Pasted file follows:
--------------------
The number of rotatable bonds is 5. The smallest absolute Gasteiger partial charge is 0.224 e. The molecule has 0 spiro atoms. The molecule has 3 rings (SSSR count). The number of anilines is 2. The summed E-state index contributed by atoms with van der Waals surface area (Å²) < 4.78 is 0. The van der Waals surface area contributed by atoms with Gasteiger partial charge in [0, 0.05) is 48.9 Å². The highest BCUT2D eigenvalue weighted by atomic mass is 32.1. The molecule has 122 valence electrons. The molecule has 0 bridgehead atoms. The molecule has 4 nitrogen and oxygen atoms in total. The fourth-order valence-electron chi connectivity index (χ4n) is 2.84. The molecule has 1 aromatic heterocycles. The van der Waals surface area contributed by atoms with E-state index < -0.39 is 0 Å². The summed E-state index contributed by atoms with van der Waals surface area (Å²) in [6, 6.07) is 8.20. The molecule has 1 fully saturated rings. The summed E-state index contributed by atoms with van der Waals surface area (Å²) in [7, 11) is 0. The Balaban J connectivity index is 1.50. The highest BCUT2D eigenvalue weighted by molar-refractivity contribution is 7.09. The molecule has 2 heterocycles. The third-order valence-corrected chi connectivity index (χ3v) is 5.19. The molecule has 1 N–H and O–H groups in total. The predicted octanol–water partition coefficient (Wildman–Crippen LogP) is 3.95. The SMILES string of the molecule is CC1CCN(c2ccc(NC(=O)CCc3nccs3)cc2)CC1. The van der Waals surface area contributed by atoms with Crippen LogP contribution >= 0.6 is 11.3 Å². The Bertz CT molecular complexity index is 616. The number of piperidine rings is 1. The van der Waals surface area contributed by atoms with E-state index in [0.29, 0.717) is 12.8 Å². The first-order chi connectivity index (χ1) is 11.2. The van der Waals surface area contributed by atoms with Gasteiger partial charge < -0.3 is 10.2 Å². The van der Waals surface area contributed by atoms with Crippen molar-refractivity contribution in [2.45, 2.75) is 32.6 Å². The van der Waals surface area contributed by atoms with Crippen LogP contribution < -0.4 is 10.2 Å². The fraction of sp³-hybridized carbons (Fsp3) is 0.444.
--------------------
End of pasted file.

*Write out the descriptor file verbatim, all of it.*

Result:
The number of rotatable bonds is 5. The smallest absolute Gasteiger partial charge is 0.224 e. The molecule has 0 spiro atoms. The molecule has 3 rings (SSSR count). The number of anilines is 2. The summed E-state index contributed by atoms with van der Waals surface area (Å²) < 4.78 is 0. The van der Waals surface area contributed by atoms with Gasteiger partial charge in [0, 0.05) is 48.9 Å². The highest BCUT2D eigenvalue weighted by atomic mass is 32.1. The molecule has 122 valence electrons. The molecule has 0 bridgehead atoms. The molecule has 4 nitrogen and oxygen atoms in total. The fourth-order valence-electron chi connectivity index (χ4n) is 2.84. The molecule has 1 aromatic heterocycles. The van der Waals surface area contributed by atoms with E-state index < -0.39 is 0 Å². The summed E-state index contributed by atoms with van der Waals surface area (Å²) in [6, 6.07) is 8.20. The molecule has 1 fully saturated rings. The summed E-state index contributed by atoms with van der Waals surface area (Å²) in [7, 11) is 0. The Balaban J connectivity index is 1.50. The highest BCUT2D eigenvalue weighted by molar-refractivity contribution is 7.09. The molecule has 2 heterocycles. The third-order valence-corrected chi connectivity index (χ3v) is 5.19. The molecule has 1 N–H and O–H groups in total. The predicted octanol–water partition coefficient (Wildman–Crippen LogP) is 3.95. The SMILES string of the molecule is CC1CCN(c2ccc(NC(=O)CCc3nccs3)cc2)CC1. The van der Waals surface area contributed by atoms with Crippen LogP contribution >= 0.6 is 11.3 Å². The Bertz CT molecular complexity index is 616. The number of piperidine rings is 1. The van der Waals surface area contributed by atoms with E-state index in [0.29, 0.717) is 12.8 Å². The first-order chi connectivity index (χ1) is 11.2. The van der Waals surface area contributed by atoms with Gasteiger partial charge < -0.3 is 10.2 Å². The van der Waals surface area contributed by atoms with Crippen molar-refractivity contribution in [2.45, 2.75) is 32.6 Å². The van der Waals surface area contributed by atoms with Crippen LogP contribution < -0.4 is 10.2 Å². The fraction of sp³-hybridized carbons (Fsp3) is 0.444.